Monday, February 11, 2019

On Relationships

The repercussions of the reality of the modern workplace and its implications for relationships has continued to pool in my brain since I wrote that entry almost two weeks ago.  Combined with the practice of cleaning up my InterWeb life and my outward facing information and appearance, it has brought to question the very nature of relationships themselves in the modern world.

Simply put, most people want relationships to be like automatic transmissions:  they want them to work when needed, they do not want to understand how the work, and they certainly do not want to do the work of fixing or maintaining them.  They just need to work when desired.

I have not come to this conclusion lightly:  it is born out of a higher level of attention I have paid to my interactions on every front since I began to ponder the subject.  At the core, most of our modern relationships have become similar to what I view my career function as:  keeping the transmission working and in order and (most importantly) not discussing the transmission.  No-one cares how things are accomplished, only that they are.

We have become the ultimate transactional society:  there is an exchange between two individuals in which one is offering the other something, to which one agrees or disagrees to purchase.  If purchased, there is merely an exchange of a medium perceived as value.  To most extent, the personal interaction is gone.  Everything has become a transaction.

Mind you, this makes things a great deal easier in some ways.  I no longer have to think about the nature of my interactions.  We have become a service oriented society and so I offer a different kind of service, be it a "like" or a thoughtful comment or just doing a thing.  In its highest form, I am anticipating what the other person in the relationship will ask for before they ask for it:  the transmission has other gears which also work before you need use them.  "See a need, fill a need" from the movie Robots has become the mantra which seems to regulate most of the relationships I am now a part of.  And most of all, keep personal opinions, thoughts, or struggles to a minimum if discussed at all.  We are rather busy with our own ongoing agendas.

I do not think that this is how relationships always worked (although perhaps, like so many other things, at one time they did work differently and the times have just changed on me) but that - with a very few notable exceptions - is how things work now.  Most if not all of my interactions are very much on the surface level - a brief laugh, perhaps a discussion about what happened last weekend or what is happening next - but that is the extent of it.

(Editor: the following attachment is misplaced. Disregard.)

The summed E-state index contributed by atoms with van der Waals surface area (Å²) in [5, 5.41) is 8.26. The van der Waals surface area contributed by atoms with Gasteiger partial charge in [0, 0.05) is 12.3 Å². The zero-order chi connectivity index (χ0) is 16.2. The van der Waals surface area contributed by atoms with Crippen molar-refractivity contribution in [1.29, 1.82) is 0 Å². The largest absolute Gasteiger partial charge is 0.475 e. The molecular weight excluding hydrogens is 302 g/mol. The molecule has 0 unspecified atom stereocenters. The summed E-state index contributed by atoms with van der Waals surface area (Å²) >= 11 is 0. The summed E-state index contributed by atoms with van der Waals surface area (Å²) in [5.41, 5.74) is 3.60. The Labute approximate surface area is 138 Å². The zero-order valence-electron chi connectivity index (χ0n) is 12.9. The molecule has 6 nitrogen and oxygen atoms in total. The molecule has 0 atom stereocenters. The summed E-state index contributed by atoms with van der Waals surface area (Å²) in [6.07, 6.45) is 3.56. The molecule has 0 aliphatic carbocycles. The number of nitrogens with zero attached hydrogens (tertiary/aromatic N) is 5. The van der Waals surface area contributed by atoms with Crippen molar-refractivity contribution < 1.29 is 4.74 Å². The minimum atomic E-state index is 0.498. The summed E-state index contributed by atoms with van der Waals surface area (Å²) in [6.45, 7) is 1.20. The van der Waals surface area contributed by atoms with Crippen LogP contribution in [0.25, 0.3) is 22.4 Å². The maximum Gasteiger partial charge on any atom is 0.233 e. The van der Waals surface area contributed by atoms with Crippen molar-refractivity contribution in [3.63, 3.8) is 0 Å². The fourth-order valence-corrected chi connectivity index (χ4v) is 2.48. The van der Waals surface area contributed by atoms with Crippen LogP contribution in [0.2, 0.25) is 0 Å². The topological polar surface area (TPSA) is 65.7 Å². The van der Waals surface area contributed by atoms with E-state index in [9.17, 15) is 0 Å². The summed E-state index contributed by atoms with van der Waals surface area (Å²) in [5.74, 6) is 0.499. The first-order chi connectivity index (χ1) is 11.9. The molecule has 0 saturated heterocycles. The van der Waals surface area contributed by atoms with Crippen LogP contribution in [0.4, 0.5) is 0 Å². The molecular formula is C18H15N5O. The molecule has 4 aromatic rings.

I am commanded by my Scriptures to be of service, so perhaps none of this should come as any shock to me:  while there is perhaps not a great deal of relationship building in serving others, there is at least the sense of fulfilling God's commands.  For the rest, I have determined to let go of any expectation that such relationships as I may have had in the past, if not overblown by the fading and blurring, will come again.  The world, it seems, needs less relationships and more transmissions that run appropriately.


4 comments:

LindaG said...

As someone said recently, if I had to date now, I wouldn't.
Sad commentary when we have destroyed one little part of what made America great. Relationships. On every level.

And now they want to leave it to those who don't necessarily make relationships, just to destroy America.

Glen Filthie said...

I don't like any of that one bit, TB. But I think you have the right of it. I keep thinking to myself that in the days that are to come - those that don't have a family and community will be facing very dire circumstances indeed.

Toirdhealbheach Beucail said...

Linda, the very remarkable thing to me is that no-one seems to grasp that this has consciously happened or is a thing. We are living through the outcomes of it but no-one sees it as terribly bad. Until they come to the knowledge too late...

Toirdhealbheach Beucail said...

Glen, I saw an article yesterday that said up to 50% of workers feel like they have no friendships at work (yet the article did not ask why this was a thing). If at least half have no work relationships and only virtual relationships, how can this be good for the world? I more and more think that only too late will most realize what they should have been doing.